This story begins when three educators who work primarily with military- connected students discovered by comparing notes that each had independently applied concepts of the Coordinated Management of Meaning (CMM) theory—particularly “Cosmopolitan Communication” (Pearce, 1989)—to their work with this audience and they had done so for similar reasons. This realization led to the development of a panel presentation at the 2016 conference of the National Communication Association (NCA and is now being further developed as a chapter in a handbook on best practices for communication training for educators and coaches.
The educators are Susan Steen, Ph.D., Lauren Mackenzie, Ph.D., and Barton Buechner, Ph.D. Susan is Assistant Professor of Cross-Cultural Communication at the Air Force Culture and Language Center, Lauren is Professor of Military Cross-Cultural Competence at the U.S. Marine Corps Center for Advanced Operational Culture Learning, and Bart is a Professor and assessor in the Adler University Masters in Psychology with Emphasis in Military Psychology (MAMP) program.
The focus of their NCA presentation was on the ways that CMM is helping to elevate military cultural competency in the three contexts in which they are directly engaged. These contexts are respectively an in-resident Professional Military Education (PME) program, an online culture education program and a Master’s Psychology program directed towards service members, veterans, their family members, and therapists. All three of these programs were created to assist in developing intercultural competence and communication proficiency for military and veterans as an acknowledgement of the psychological impact and political implications of complex and emotionally-charged environments in which they perform their global missions.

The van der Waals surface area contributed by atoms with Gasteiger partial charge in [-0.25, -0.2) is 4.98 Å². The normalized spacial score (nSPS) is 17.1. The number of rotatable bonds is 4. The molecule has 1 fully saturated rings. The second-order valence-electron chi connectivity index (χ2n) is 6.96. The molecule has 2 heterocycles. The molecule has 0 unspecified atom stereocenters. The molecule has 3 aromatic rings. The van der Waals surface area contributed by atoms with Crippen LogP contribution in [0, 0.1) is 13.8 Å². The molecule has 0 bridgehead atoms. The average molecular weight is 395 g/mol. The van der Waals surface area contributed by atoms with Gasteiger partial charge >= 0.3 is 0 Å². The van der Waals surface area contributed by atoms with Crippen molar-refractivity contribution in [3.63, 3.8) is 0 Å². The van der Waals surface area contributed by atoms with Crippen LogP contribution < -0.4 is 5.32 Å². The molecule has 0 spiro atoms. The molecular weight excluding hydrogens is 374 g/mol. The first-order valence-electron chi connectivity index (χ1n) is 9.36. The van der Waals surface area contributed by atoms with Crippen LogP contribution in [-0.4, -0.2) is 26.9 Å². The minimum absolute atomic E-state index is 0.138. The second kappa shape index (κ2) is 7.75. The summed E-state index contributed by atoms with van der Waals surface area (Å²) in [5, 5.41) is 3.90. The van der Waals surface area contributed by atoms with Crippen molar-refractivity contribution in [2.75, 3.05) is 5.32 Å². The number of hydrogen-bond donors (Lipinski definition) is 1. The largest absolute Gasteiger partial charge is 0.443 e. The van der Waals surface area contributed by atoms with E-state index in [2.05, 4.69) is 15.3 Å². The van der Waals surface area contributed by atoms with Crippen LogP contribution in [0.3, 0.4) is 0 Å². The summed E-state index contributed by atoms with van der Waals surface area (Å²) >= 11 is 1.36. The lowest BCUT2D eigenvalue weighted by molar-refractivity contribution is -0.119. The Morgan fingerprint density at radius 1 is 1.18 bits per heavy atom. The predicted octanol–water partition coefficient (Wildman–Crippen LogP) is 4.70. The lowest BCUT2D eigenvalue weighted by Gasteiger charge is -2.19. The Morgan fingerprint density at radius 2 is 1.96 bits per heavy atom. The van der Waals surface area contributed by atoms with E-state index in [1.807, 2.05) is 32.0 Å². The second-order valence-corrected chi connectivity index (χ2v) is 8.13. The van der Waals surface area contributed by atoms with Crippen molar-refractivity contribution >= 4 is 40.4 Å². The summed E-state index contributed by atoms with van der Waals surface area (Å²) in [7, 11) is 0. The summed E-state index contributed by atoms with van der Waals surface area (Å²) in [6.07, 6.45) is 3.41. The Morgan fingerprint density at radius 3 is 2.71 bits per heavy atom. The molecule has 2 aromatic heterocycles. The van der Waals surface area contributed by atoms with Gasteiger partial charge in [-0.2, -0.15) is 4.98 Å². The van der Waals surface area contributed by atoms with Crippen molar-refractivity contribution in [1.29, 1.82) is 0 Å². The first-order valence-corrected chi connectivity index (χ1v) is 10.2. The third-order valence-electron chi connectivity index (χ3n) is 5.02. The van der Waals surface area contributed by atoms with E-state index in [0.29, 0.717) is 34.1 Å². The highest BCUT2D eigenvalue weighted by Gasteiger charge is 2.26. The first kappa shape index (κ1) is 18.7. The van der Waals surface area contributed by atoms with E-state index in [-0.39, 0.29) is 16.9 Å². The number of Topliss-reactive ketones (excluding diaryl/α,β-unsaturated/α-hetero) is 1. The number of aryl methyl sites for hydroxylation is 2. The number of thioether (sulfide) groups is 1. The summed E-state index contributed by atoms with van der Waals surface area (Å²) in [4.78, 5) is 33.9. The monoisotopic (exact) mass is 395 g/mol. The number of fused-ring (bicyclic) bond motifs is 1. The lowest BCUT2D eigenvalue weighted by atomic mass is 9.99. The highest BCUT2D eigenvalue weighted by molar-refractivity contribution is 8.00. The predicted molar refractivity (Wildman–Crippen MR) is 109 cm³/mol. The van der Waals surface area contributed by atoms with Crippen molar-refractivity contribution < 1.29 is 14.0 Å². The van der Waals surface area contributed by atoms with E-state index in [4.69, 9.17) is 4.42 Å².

Although relatively little has been written to date in academic literature from a communication perspective about military and veterans issues (Sahlstein Parcell & Webb, 2015) it is an increasingly relevant subject for those involved in teaching and training within this context. Moreover, we also believe that what is being learned working with service members operating under extreme conditions of intercultural interaction may be useful to others whose work involves diverse groups that sometimes come into conflict.
Therefore, while the NCA presentation was constructed as an exploration of the ways that CMM and cosmopolitan communication theories were useful in teaching military and veteran students to be more construct-aware and culturally competent in the operating environment, the book chapter expands this concept further to explain how these same approaches serve as a “best practice” model for possible use by communication educators and coaches. As Susan, Lauren and Bart point out in their introduction, cosmopolitan communication, as originally defined by Barnett Pearce in Communication and the Human Condition (1989) is “a particularly useful concept to be taught to military members, as preparation for work with and among populations where diversity and complexity of experience—and potential for conflicting worldviews—are considerations.”